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  12. awe nut! Hope you are not too sore tomorrow!

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  13. we call that the "turn left switch" they all have one

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  14. You have such a great attitude! I am glad that your fall was fairly simple and didn't cause too much pain. I totally understand that 'relocation'. Isn't it amazing how quickly and how far they can move sideways?!

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  15. oh ouch but what positivity from you! Good on you and hope you're not too sore today.

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  16. Glad you are okay. It is amazing how fast horses can move. They are downright catlike.

    At 14, Harley pretty much spooks in place and his spooks are rare (I have ridden him with chainsaws and tree surgeons working all summer long with no worries from him), but he did a classic spin-and-run spook a little while back that took me by surprise (Work men were throwing bags of shingles off of a neighbors roof). You just never know, which is why it is always good to be prepared with a balanced position and a helmet!

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  17. Glad your okay, and kudos to you for getting back on right away.

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  18. Oh yeah, been there done that- love the way you described it with one foot in the stirrup and the other in the air and still hanging on to the reins- I can picture at least twice the occasions I've done that.... Glad it wasn't too bad and that you got on and rode again, I think it's just as important for the horse as it is for you. Spook in place training sounds like a good idea. I remember John Lyons mentioning that in one of his books- Communicating With Cues, book 2

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  19. I hope you're not too sore today! Some days I really do dislike gravity. Of course I did want to be an astronaut as a kid.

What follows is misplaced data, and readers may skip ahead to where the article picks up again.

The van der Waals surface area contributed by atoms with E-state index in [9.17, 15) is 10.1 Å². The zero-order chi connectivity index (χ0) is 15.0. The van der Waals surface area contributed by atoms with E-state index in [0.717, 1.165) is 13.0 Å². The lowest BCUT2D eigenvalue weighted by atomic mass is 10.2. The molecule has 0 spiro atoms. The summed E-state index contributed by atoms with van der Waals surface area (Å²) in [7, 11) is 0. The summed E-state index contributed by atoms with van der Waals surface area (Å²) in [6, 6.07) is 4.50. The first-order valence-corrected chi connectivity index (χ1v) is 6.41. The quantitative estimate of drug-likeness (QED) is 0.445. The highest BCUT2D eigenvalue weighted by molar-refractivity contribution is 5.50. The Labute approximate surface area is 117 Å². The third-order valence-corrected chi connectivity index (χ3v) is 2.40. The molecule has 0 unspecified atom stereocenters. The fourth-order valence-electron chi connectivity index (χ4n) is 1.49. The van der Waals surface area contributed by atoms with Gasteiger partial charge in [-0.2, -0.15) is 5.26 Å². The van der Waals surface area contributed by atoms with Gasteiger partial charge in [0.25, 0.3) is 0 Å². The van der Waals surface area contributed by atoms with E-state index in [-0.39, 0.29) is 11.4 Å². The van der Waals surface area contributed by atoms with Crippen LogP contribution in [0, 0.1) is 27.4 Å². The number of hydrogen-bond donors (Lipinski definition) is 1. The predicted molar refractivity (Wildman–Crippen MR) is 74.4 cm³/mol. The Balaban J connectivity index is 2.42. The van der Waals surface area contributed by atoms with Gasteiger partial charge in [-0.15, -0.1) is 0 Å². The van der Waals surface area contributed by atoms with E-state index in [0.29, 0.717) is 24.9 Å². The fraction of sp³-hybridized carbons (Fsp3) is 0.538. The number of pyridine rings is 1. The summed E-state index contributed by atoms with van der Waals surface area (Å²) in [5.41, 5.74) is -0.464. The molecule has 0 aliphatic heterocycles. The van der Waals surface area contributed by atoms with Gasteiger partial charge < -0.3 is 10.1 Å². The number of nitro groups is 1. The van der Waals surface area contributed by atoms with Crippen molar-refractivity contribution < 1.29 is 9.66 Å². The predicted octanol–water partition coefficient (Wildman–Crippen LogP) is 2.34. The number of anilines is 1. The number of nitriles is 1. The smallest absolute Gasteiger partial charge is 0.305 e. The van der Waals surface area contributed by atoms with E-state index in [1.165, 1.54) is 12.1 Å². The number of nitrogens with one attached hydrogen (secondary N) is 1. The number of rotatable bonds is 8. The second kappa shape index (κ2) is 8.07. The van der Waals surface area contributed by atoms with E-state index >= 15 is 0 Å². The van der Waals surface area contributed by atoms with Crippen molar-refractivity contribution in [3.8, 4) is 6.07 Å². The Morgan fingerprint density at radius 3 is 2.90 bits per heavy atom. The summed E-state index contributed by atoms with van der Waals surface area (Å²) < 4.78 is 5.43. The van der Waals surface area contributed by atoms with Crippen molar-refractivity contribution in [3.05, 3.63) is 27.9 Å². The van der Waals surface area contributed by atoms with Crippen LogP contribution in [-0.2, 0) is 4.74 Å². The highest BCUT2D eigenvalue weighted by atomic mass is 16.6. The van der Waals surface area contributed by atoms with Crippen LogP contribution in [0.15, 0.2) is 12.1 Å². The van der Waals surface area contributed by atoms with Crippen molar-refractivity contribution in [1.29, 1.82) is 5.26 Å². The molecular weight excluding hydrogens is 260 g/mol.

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  20. It happens, but I love your get-back-on attitude. Glad you landed safely.

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  21. I'm so glad you are okay. Even in a soft arena, the ground feels a bit harder than it used to - bravo for getting back on Pie! Take it easy though. I hope you won't be sore tomorrow. I'm sure you and Pie will work this out together.

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  22. Take some Tylenol or Advil and try to do a little light exercise. You may be more sore on Saturday, actually.

    Still, kudos for getting on again and not getting that fear back. Well done.

    Spooks are always hard to ride. But we must all remember the rule, "Keep one leg on each side of the horse and the horse in between you and the ground." Yeah, like it's really that easy. *G*

    Take care of yourself.

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  23. Sorry to hear about the fall, Kate, but so very glad that you are doing fine. Good for you for getting back up and on and working again. Tough to do, but perfect for Pie's psyche and really the very thing for your body. The more you can move the less bruising and soreness the next day and the day after. Spooks are the worst because they are so tough to anticipate. Especially big ones!

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  24. Kate, So sorry to hear about your fall! I chuckle at the word "relocation!" but that's what it was, and a big one - no one could have probably stuck on that one. I'm glad that you are doing well- good for you!! I hope the soreness doesn't last long.